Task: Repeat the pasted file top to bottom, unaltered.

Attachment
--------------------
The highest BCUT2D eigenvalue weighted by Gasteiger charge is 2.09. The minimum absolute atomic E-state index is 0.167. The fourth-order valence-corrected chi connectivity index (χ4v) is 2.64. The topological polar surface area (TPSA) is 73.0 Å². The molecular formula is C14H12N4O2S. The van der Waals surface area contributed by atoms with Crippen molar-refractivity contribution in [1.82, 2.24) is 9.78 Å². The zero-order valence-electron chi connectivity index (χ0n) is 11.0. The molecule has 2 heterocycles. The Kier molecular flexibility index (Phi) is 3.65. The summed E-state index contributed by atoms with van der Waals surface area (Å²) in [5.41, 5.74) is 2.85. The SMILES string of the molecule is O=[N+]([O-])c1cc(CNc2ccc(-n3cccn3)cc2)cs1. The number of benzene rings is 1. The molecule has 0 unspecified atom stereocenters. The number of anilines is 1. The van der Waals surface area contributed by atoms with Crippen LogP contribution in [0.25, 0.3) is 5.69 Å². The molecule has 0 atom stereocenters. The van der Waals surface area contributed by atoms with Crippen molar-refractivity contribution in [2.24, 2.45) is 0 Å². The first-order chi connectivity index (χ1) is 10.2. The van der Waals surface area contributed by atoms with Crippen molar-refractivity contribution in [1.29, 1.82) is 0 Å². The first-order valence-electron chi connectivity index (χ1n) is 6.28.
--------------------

The highest BCUT2D eigenvalue weighted by Gasteiger charge is 2.09. The minimum absolute atomic E-state index is 0.167. The fourth-order valence-corrected chi connectivity index (χ4v) is 2.64. The topological polar surface area (TPSA) is 73.0 Å². The molecular formula is C14H12N4O2S. The van der Waals surface area contributed by atoms with Crippen molar-refractivity contribution in [1.82, 2.24) is 9.78 Å². The zero-order valence-electron chi connectivity index (χ0n) is 11.0. The molecule has 2 heterocycles. The Kier molecular flexibility index (Phi) is 3.65. The summed E-state index contributed by atoms with van der Waals surface area (Å²) in [5.41, 5.74) is 2.85. The SMILES string of the molecule is O=[N+]([O-])c1cc(CNc2ccc(-n3cccn3)cc2)cs1. The number of benzene rings is 1. The molecule has 0 unspecified atom stereocenters. The number of anilines is 1. The van der Waals surface area contributed by atoms with Crippen LogP contribution in [0.25, 0.3) is 5.69 Å². The molecule has 0 atom stereocenters. The van der Waals surface area contributed by atoms with Crippen molar-refractivity contribution in [2.24, 2.45) is 0 Å². The first-order chi connectivity index (χ1) is 10.2. The van der Waals surface area contributed by atoms with Crippen molar-refractivity contribution in [1.29, 1.82) is 0 Å². The first-order valence-electron chi connectivity index (χ1n) is 6.28.